HCWs with a better ability to pay for medication had higher HL and eHEALS scores. A positive association between the ability to pay for medication was prominently found in many previous studies [, , , , ]. In addition, HCWs with middle or high social status had higher HL scores. This was similar to the findings of previous studies conducted in Asia [ , , , - ] and Europe [ ]. This implies that socioeconomic factors are independent indictors that should be taken into consideration in intervention development to improve HL and eHEALS scores.
In this study, HCWs with higher HL or eHEALS scores had better adherence to IPC procedures. This is the first study investigating these associations. In the literature, higher HL scores were found to be associated with better adherence to therapies among people with chronic diseases [- ]. Receiving COVID-19–related information online during the pandemic could be beneficial for various preventive behaviors [ ]. Therefore, more efforts are needed to increase the distribution of accurate information and encourage appropriate behaviors [ ]. HCWs should be aware of and strictly adhere to the guidelines for IPC to contain the COVID-19 pandemic.
Our study found that HCWs with higher HL and eHEALS scores had a lower likelihood of suspected COVID-19 symptoms. It has been noted that individuals with higher HL scores had better health status [, ] and well-being [ , ]. This could be further explained by the fact that higher HL and eHEALS scores were associated with healthier eating and physical activity behaviors in this study. In a previous study, we also found that medical and nursing students with higher digital healthy diet literacy had healthier eating behaviors during the pandemic [ ]. In addition, eHealth literacy was found to be associated with key issues related to seeking out exercise regime information and maintaining a healthy diet [ ]. In addition, it has been reported that people with higher HL scores had healthier behaviors (eg, exercise, balanced diet) [ , ], further protecting and improving their health and well-being [ ].
This study has some limitations. First, the study was conducted online and the suspected COVID-19 symptoms were self-reported; therefore, we cannot confirm COVID-19 cases and exclude them from our study. Fortunately, there were no new confirmed cases during the data collection period . Second, during the lockdown period, people were ordered to stay at home and only go out to buy food or medicine, for emergencies, or to work at businesses producing and providing essential goods and services. This may cause a measurement bias in the application domain of HL, as the questionnaire cannot distinguish between an individual’s ability and restrictions during lockdown (eg, on questions such as “on a scale from very easy to very difficult, how easy would you say it is to join a sports club or exercise class if you want to?”). Third, a cross-sectional design was used, which cannot provide evidence of the causal relationships among studied variables. Furthermore, the convenient sampling technique used may limit the generalizability of the findings. In addition, the differences between some categories were not examined due to small sample sizes (eg, widowed/separated/divorced participants [140/5209, 2.7%] or those with high social status 63/5209, 1.2%]). However, we surveyed a relatively large sample of HCWs from 15 hospitals and health centers across Vietnam, which can help with exploring associations in future research and provides evidence for potential interventions.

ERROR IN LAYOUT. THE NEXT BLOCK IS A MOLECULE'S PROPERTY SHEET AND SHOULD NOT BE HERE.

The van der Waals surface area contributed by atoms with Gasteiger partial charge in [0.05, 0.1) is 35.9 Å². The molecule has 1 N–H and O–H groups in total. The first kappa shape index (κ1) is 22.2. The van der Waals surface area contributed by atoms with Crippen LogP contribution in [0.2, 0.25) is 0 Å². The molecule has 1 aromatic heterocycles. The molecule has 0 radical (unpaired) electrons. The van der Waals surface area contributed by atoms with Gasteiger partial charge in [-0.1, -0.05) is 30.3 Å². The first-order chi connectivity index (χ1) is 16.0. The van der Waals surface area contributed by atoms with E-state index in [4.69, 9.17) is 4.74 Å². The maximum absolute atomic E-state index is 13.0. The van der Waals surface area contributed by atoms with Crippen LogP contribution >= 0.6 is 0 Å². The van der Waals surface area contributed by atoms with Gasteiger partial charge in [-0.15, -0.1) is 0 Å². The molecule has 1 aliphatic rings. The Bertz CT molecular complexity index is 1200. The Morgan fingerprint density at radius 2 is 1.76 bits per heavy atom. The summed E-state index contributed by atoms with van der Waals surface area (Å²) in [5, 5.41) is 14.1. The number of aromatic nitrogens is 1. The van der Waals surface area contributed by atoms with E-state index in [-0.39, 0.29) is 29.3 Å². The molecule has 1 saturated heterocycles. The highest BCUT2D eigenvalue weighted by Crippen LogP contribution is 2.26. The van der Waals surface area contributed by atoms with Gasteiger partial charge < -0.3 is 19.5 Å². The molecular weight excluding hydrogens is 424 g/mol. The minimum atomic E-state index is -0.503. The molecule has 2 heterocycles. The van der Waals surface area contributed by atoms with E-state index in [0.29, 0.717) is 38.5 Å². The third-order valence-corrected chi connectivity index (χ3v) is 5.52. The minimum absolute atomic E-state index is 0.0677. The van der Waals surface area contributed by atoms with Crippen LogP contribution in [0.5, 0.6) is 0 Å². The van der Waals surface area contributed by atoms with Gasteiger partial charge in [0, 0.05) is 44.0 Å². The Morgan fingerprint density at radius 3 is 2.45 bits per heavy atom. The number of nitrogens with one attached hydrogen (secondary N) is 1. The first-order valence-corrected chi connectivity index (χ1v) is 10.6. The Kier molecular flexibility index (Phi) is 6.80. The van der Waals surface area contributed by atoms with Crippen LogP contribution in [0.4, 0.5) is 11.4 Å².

The eHEALS questionnaire is a valid and reliable tool for assessing eHealth literacy among HCWs. HL and eHealth literacy were significantly higher in men, those with better ability to pay for medication, doctors, and those with previous epidemic containment experience. Both HL and eHealth literacy were associated with better adherence to IPC procedures, healthier lifestyles (eg, healthier eating behavior and more physical activity during the pandemic), and a lower likelihood of having suspected COVID-19 symptoms. Integrative and multidisciplinary approaches are required to improve HCWs’ HL and eHealth literacy, which could help improve adherence to IPC measures, promote healthy behaviors, and protect the health of HCWs. This would further contribute to containing the COVID-19 pandemic and minimizing its consequences.
We appreciate and acknowledge the participation of HCWs from the selected hospitals and health centers. This work was supported by Military Hospital 103, Vietnam, and Taipei Medical University, Taiwan (108-3805-022-400).
BND, TVT, and TVD analyzed the data and drafted the manuscript. BND, TVT, DTP, HCN, TTPN, HCN, THH, HKD, MVT, TVD, HQN, TTN, NPTN, CQT, KVT, TTD, HXP, LVN, KTN, PWC, and TVD contributed to conceptualization, investigation, methodology, validation, and manuscript revision. BND, TVT, DTP, HCN, TTPN, HCN, THH, HKD, MVT, TVD, HQN, TTN, NPTN, CQT, KVT, TTD, HXP, LVN, KTN, and TVD conducted data curation. All authors gave final approval of the manuscript.
Conflicts of Interest
Supplementary data.DOCX File , 38 KB
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|B: unstandardized regression coefficient|
|eHEALS: eHealth Literacy Scale|
|HCWs: health care workers|
|HL: health literacy|
|HLS-SF12: 12-item short-form health literacy questionnaire|
|IPC: infection prevention and control|
|KMO: Kaiser-Meyer Olkin Measure|
|PCA: principal component analysis|
|PPE: personal protective equipment|
|WHO: World Health Organization|
Edited by G Eysenbach; submitted 26.07.20; peer-reviewed by M Messer, N Werts, R Batten, A Stylianides; comments to author 23.09.20; revised version received 25.09.20; accepted 28.10.20; published 12.11.20Copyright
©Binh N Do, Tien V Tran, Dung T Phan, Hoang C Nguyen, Thao T P Nguyen, Huu C Nguyen, Tung H Ha, Hung K Dao, Manh V Trinh, Thinh V Do, Hung Q Nguyen, Tam T Vo, Nhan P T Nguyen, Cuong Q Tran, Khanh V Tran, Trang T Duong, Hai X Pham, Lam V Nguyen, Kien T Nguyen, Peter W S Chang, Tuyen Van Duong. Originally published in the Journal of Medical Internet Research (http://www.jmir.org), 12.11.2020.